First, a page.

… the value of litigation should not only be judged in terms of how a case fares in court (success in the narrow sense), or whether the terms of the judgment are complied with (immediate impact). It is as important to look at the systemic impact – the broader impact of the litigation process on social policy, directly and through influencing public discourses on social rights and the development of 1 jurisprudence nationally and internationally.
2 Endorois v Kenyais one of the few cases decided by Africa’s premier human rights mechanism, the African Commission on Human and Peoples Rights, whose impact reverberates not only in relation to the immediate beneficiaries, but rather across a range of indigenous rights actors for several reasons. First, drawing from the Report of the Working Group on Indigenous Populations to deconstruct indigeneity, the Commission makes an important and poignant observation thus:
Domination and colonisation has not exclusively been practiced by white settlers and colonialists. In Africa, dominant groups have also after independence suppressed marginalized groups, and it is this sort of present-day internal suppression within African states that the contemporary African indigenous movement seeks to address … if the concept of indigenous is exclusively linked with a colonial situation, it leaves us without a suitable concept for analysing internal structural 3 relationships of inequality that have persisted after liberation from colonial dominance.
The Commission’s bold exposure of the pretensions of many an African state which mask internal exclusionary processes through the language of equal protection is crucial in recalibrating states’ response to unjust expropriation of communal resources of the poor. Second, the implication of this decision on restitution law and the governance of land injustices that crave resolution in many sub-Saharan countries suggests that there are means 4 for less-volatile approaches to the issue. Additionally, the decision has done more to develop the law in relation to the right to development and natural resource right law beyond its 5 worthy predecessor, the Ogoni case.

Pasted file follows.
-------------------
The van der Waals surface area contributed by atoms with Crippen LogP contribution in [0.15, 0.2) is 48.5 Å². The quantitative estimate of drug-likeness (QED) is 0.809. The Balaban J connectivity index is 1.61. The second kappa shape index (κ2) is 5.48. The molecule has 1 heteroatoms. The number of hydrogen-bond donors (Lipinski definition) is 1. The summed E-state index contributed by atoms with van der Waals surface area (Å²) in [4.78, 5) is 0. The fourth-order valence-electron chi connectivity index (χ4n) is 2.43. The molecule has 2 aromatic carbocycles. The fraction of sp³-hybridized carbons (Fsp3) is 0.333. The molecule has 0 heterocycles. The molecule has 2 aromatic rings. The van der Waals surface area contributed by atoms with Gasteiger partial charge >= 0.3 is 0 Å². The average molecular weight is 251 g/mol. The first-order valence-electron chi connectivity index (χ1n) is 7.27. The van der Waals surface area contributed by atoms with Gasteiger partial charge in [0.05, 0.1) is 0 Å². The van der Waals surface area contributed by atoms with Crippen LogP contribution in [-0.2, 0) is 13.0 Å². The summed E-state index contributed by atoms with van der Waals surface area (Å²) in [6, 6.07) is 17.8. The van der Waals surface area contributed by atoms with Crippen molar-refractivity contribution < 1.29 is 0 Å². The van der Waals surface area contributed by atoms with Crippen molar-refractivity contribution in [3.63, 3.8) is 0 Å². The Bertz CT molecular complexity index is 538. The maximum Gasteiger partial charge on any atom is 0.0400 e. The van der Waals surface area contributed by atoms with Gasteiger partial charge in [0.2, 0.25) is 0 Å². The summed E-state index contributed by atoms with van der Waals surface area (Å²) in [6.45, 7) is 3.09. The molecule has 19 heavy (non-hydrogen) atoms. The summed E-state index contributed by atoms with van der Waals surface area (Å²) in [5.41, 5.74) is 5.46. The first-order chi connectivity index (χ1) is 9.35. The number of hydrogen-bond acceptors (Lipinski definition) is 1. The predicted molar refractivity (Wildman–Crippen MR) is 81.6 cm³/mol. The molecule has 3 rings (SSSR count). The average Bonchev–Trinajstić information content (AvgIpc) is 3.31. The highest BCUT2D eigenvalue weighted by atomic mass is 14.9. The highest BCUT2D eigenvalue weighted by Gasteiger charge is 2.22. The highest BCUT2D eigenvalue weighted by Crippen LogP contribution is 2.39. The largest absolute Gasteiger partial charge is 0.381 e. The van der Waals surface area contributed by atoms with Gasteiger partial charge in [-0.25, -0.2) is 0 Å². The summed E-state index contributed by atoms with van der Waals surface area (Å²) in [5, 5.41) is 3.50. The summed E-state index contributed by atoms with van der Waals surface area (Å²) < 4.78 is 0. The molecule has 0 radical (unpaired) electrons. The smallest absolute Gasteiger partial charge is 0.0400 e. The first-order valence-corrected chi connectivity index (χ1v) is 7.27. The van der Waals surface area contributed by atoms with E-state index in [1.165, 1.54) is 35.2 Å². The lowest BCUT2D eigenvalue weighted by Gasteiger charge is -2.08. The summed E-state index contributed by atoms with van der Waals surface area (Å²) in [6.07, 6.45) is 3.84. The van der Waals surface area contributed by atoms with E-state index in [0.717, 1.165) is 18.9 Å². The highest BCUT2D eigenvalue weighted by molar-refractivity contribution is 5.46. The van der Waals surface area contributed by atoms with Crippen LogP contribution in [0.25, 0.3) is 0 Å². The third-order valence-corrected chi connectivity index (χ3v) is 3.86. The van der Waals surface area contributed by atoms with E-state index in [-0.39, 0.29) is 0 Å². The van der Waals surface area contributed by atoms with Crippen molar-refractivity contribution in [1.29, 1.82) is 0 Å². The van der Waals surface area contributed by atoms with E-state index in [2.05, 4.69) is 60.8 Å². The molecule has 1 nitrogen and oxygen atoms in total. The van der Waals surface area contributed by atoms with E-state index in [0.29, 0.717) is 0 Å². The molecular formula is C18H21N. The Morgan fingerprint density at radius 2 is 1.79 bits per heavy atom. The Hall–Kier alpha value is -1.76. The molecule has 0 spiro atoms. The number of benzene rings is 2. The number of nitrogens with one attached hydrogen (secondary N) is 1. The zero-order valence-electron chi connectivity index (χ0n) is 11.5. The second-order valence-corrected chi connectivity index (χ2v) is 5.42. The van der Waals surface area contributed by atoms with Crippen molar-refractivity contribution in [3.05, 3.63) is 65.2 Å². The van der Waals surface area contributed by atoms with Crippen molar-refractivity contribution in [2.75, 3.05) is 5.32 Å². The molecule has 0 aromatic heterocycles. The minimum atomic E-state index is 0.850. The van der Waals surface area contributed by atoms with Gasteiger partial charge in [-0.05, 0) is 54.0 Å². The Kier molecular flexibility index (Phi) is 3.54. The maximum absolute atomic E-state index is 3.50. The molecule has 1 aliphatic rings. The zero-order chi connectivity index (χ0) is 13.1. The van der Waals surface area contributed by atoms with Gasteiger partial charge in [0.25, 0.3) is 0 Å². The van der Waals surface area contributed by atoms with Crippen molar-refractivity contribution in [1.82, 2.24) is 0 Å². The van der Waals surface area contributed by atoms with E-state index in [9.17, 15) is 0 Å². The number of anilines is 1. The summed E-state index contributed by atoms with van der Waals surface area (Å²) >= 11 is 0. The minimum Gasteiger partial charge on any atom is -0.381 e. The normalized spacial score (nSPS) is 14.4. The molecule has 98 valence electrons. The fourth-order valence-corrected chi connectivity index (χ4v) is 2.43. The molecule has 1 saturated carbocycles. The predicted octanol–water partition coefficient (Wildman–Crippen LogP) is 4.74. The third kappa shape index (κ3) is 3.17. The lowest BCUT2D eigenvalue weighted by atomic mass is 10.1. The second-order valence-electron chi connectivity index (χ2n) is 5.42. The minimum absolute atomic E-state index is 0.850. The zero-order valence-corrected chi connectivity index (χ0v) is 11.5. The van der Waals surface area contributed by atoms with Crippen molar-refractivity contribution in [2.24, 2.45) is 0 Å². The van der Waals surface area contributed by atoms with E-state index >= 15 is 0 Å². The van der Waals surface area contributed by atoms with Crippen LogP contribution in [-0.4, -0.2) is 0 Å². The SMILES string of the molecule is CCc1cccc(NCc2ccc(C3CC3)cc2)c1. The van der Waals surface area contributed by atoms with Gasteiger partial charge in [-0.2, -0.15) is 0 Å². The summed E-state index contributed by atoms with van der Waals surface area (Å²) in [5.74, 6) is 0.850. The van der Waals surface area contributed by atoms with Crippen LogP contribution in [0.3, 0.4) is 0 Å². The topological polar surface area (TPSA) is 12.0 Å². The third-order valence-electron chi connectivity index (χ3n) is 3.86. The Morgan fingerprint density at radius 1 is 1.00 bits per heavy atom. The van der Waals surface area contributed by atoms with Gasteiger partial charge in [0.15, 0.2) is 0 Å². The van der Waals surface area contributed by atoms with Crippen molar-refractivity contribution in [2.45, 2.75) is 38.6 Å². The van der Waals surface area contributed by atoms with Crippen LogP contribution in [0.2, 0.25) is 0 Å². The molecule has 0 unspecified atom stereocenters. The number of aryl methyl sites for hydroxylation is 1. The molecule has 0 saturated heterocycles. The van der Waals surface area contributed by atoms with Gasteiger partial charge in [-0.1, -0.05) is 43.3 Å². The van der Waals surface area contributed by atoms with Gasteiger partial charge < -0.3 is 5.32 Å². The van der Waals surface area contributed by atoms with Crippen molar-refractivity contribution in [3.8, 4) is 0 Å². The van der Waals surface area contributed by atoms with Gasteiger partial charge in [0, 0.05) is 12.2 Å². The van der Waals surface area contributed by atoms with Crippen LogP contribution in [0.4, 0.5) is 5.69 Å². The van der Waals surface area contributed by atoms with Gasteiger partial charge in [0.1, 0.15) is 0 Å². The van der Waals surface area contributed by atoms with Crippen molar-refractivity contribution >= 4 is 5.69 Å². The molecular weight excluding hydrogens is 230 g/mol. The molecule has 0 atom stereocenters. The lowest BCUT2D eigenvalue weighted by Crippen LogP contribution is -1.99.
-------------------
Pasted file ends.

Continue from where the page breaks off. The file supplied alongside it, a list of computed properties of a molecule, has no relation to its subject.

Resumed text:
Indigenous People in Africa: Contestations, Empowerment and Group Rightsv
Preface | Michelo Hansungule
By judicial fiat, the Commission placed theEndorois decision in the conveyor belt of judicial precedents of note on the continent. This publication in turn reinforces the precedent value of the decision by using the case to examine various indigenous rights discourses on the continent. The multidisciplinary approach to the complex discussion on indigenous rights is critical to a more holistic appraisal of the issue. By so doing, the material in this publication exposes existing opportunities for more inquiry among various social science researchers and activists for social change.
NOTES AND REFERENCES
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4
5
Gloppen, S., 2007.Courts and the marginalized: Comparative perspectives. African Commission on Human and Peoples’ Rights, Communication, 276/2003. Centre for Minority Rights Development (Kenya) and Minority Rights Group International on behalf of Endorois Welfare Council v Kenya. Report of the African Commission’s Working Group of Experts on Indigenous Populations/Communities, submitted in accordance with the Resolution on the Rights of Indigenous Populations/Communities in Africa, IWAGIA (Copenhagen) and ACHPR, Banjul 2005, p.92. Compare with the Zimbabwe case in Moyo, S. & Yeros, P., 2013.The Zimbabwe model: Radicalisation, reform and resistance.Codesria. Available at http://www.codesria.org/IMG/pdf/9-Land_and_Agrarian_ Reform_in_Zim_Moyo_and_Yeros.pdf African Commission Communication No. 155/96, 2001.The Social and Economic Rights Action Center for Economic and Social Rights v Nigeria.